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Assistant Professor of Psychology, Stanford University

There is an old joke about a physicist, a biologist, and an epistemologist being asked to name the most impressive invention or scientific advance of modern times. The physicist does not hesitate—"It is quantum theory. It has completely transformed the way we understand matter." The biologist says "No. It is the discovery of DNA—it has completely transformed the way we understand life." The epistemologist looks at them both and says "I think it's the thermos." The thermos? Why on earth the thermos? "Well," the epistemologist explains patiently, "If you put something cold in it, it will keep it cold. And if you put something hot in it, it will keep it hot." Yeah, so what?, everyone asks. "Aha!" the epistemologist raises a triumphant finger "How does it know?"

With this in mind, it may seem foolhardy to claim that epistemology will change the world. And yet, that is precisely what I intend to do here. I think that knowledge about how we know will change everything. By understanding the mechanisms of how humans create knowledge, we will be able to break through normal human cognitive limitations and think the previously unthinkable.

The reason the change is happening now is that modern Cognitive Science has taken the role of empirical epistemology. The empirical approach to the origins of knowledge is bringing about breathtaking breakthroughs and turning what once were age-old philosophical mysteries into mere scientific puzzles.

Let me give you an example. One of the great mysteries of the mind is how we are able to think about things we can never see or touch. How do we come to represent and reason about abstract domains like time, justice, or ideas? All of our experience with the world is physical, accomplished through sensory perception and motor action. Our eyes collect photons reflected by surfaces in the world, our ears receive air-vibrations created by physical objects, our noses and tongues collect molecules, and our skin responds to physical pressure. In turn, we are able to exert physical action on the world through motor responses, bending our knees and flexing our toes in just the right amount to defy gravity. And yet our internal mental lives go far beyond those things observable through physical experience; we invent sophisticated notions of number and time, we theorize about atoms and invisible forces, and we worry about love, justice, ideas, goals, and principles. So, how is it possible for the simple building blocks of perception and action to give rise to our ability to reason about domains like mathematics, time, justice, or ideas?

Previous approaches to this question have vexed scholars. Plato, for example, concluded that we cannot learn these things, and so we must instead recollect them from past incarnations of our souls. As silly as this answer may seem, it was the best we could do for several thousand years. And even some of our most elegant and modern theories (e.g., Chomskyan linguistics) have been awkwardly forced to conclude that highly improbable modern concepts like ‘carburetor' and ‘bureaucrat' must be coded into our genes (a small step forward from past incarnations of our souls).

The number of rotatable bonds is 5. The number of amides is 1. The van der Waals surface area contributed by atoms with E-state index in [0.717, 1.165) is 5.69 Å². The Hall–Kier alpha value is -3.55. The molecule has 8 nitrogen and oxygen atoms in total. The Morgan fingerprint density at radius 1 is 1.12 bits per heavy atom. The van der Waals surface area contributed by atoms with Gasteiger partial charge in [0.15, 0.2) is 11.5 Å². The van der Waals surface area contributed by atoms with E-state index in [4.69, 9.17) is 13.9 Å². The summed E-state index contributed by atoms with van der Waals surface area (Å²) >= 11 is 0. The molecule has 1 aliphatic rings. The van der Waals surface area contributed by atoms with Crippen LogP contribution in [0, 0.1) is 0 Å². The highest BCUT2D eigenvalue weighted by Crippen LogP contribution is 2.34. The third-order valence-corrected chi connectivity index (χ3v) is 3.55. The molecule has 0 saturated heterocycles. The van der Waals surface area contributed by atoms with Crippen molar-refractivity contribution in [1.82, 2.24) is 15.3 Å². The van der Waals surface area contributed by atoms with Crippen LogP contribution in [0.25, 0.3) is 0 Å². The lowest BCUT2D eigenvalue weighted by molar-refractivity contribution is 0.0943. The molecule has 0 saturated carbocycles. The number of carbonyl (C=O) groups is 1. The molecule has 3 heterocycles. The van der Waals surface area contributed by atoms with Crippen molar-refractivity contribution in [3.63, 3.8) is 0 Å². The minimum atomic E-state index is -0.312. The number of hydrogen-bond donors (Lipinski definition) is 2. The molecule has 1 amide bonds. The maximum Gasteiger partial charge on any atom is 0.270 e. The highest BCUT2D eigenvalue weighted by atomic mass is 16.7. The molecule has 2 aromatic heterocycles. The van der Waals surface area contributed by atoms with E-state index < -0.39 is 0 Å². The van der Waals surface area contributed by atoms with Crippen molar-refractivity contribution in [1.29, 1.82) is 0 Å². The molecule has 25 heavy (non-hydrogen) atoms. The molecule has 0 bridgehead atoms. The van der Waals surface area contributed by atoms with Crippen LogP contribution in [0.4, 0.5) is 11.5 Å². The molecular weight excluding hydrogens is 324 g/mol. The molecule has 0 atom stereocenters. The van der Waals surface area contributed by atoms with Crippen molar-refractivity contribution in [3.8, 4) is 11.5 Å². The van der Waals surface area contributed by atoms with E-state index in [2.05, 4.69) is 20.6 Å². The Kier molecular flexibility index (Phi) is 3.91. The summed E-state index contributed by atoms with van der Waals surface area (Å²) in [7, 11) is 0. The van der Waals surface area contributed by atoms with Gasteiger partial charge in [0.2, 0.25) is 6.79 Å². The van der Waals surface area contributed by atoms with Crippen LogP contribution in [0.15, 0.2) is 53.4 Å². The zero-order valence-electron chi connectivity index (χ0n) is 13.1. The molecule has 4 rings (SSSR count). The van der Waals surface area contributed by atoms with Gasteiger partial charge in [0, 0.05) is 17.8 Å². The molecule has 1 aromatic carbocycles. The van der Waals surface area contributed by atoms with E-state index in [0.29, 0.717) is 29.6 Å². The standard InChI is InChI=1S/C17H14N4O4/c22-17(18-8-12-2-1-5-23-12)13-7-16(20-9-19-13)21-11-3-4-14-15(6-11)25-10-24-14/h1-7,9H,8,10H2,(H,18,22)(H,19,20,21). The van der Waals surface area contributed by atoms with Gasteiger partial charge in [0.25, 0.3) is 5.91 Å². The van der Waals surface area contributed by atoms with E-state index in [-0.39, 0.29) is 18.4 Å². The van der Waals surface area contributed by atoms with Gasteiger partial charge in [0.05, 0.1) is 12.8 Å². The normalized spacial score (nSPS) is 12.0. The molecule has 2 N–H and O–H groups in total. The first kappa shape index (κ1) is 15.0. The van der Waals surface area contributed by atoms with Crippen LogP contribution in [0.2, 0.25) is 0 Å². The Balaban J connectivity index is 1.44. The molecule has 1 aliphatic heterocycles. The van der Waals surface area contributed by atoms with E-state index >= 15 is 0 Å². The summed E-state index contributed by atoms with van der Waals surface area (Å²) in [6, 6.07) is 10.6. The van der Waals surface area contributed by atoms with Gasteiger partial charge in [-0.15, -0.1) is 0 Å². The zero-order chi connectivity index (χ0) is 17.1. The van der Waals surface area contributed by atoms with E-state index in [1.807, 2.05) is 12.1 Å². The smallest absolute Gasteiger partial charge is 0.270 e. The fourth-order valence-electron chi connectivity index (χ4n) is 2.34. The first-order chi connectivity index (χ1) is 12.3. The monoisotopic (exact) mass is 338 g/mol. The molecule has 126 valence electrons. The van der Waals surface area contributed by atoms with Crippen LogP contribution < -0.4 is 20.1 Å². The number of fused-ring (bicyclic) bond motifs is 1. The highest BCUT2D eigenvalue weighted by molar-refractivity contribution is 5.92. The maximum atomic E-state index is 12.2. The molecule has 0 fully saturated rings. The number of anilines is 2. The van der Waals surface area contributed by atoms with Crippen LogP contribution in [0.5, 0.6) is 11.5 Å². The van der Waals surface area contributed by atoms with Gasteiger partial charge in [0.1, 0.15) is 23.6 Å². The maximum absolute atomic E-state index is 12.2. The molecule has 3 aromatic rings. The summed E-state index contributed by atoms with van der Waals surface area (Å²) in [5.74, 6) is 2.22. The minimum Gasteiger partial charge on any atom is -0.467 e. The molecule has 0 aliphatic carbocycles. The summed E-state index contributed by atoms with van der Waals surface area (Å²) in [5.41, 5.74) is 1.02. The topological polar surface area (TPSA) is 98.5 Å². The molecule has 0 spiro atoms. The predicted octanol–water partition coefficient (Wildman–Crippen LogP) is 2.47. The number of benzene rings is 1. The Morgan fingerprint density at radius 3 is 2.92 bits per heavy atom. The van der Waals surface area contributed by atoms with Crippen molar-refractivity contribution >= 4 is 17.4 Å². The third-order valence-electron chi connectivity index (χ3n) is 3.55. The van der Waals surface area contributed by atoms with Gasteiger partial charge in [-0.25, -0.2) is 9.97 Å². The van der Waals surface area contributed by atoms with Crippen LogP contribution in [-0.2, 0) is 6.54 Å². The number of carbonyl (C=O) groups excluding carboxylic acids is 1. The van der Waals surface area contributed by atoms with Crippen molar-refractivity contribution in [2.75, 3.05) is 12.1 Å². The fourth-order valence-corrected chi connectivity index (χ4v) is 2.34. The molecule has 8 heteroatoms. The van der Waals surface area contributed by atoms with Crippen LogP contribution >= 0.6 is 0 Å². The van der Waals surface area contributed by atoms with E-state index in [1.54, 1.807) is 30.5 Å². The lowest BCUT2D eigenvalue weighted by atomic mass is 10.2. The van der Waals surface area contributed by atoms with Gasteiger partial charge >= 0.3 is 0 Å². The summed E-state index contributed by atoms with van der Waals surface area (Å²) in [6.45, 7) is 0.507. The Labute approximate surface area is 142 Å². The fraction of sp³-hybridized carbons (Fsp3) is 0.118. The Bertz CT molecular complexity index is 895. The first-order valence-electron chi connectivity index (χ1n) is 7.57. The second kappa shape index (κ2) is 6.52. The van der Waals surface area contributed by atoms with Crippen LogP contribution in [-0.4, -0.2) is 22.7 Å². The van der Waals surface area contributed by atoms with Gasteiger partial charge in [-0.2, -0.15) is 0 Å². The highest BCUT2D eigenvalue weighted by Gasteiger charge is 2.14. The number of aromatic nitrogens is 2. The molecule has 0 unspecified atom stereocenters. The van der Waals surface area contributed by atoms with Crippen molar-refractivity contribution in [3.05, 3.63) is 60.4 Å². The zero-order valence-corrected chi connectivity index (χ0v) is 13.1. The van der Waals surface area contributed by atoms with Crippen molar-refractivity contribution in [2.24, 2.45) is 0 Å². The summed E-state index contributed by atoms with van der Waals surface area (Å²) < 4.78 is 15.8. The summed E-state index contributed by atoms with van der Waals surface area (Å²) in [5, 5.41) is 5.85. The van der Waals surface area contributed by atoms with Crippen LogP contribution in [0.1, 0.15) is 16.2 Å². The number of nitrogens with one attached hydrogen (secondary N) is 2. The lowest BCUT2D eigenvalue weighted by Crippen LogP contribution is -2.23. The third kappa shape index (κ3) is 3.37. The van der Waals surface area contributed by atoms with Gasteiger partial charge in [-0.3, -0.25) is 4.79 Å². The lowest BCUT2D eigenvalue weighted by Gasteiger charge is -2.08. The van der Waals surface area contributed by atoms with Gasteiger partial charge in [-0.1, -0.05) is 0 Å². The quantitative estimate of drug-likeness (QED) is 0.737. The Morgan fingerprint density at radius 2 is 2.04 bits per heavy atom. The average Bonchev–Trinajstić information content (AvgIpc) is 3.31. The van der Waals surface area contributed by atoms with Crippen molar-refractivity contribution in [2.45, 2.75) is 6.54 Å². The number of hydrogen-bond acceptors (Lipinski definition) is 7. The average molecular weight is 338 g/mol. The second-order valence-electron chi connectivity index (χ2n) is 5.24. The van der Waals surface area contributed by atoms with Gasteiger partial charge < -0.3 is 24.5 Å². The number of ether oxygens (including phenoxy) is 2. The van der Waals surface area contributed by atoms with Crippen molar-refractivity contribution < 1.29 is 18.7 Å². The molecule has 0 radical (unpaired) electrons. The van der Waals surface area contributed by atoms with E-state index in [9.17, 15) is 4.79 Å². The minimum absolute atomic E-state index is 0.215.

But in the past ten years, research in cognitive science has started uncovering the neural and psychological substrates of abstract thought, tracing the acquisition and consolidation of information from motor movements to abstract notions like mathematics and time. These studies have discovered that human cognition, even in its most abstract and sophisticated form, is deeply embodied, deeply dependent on the processes and representations underlying perception and motor action. We invent all kinds of complex abstract ideas, but we have to do it with old hardware: machinery that evolved for moving around, eating, and mating, not for playing chess, composing symphonies, inventing particle colliders, or engaging in epistemology for that matter. Being able to re-use this old machinery for new purposes has allowed us to build tremendously rich knowledge repertoires. But it also means that the evolutionary adaptations made for basic perception and motor action have inadvertently shaped and constrained even our most sophisticated mental efforts. Understanding how our evolved machinery both helps and constrains us in creating knowledge, will allow us to create new knowledge, either by using our old mental machinery in yet new ways, or by using new and different machinery for knowledge-making, augmenting our normal cognition.

So why will knowing more about how we know change everything? Because everything in our world is based on knowledge. Humans, leaps and bounds beyond any other creatures, acquire, create, share, and pass on vast quantities of knowledge. All scientific advances, inventions, and discoveries are acts of knowledge creation. We owe civilization, culture, science, art, and technology all to our ability to acquire and create knowledge. When we study the mechanics of knowledge building, we are approaching an understanding of what it means to be human—the very nature of the human essence. Understanding the building blocks and the limitations of the normal human knowledge building mechanisms will allow us to get beyond them. And what lies beyond is, well, yet unknown...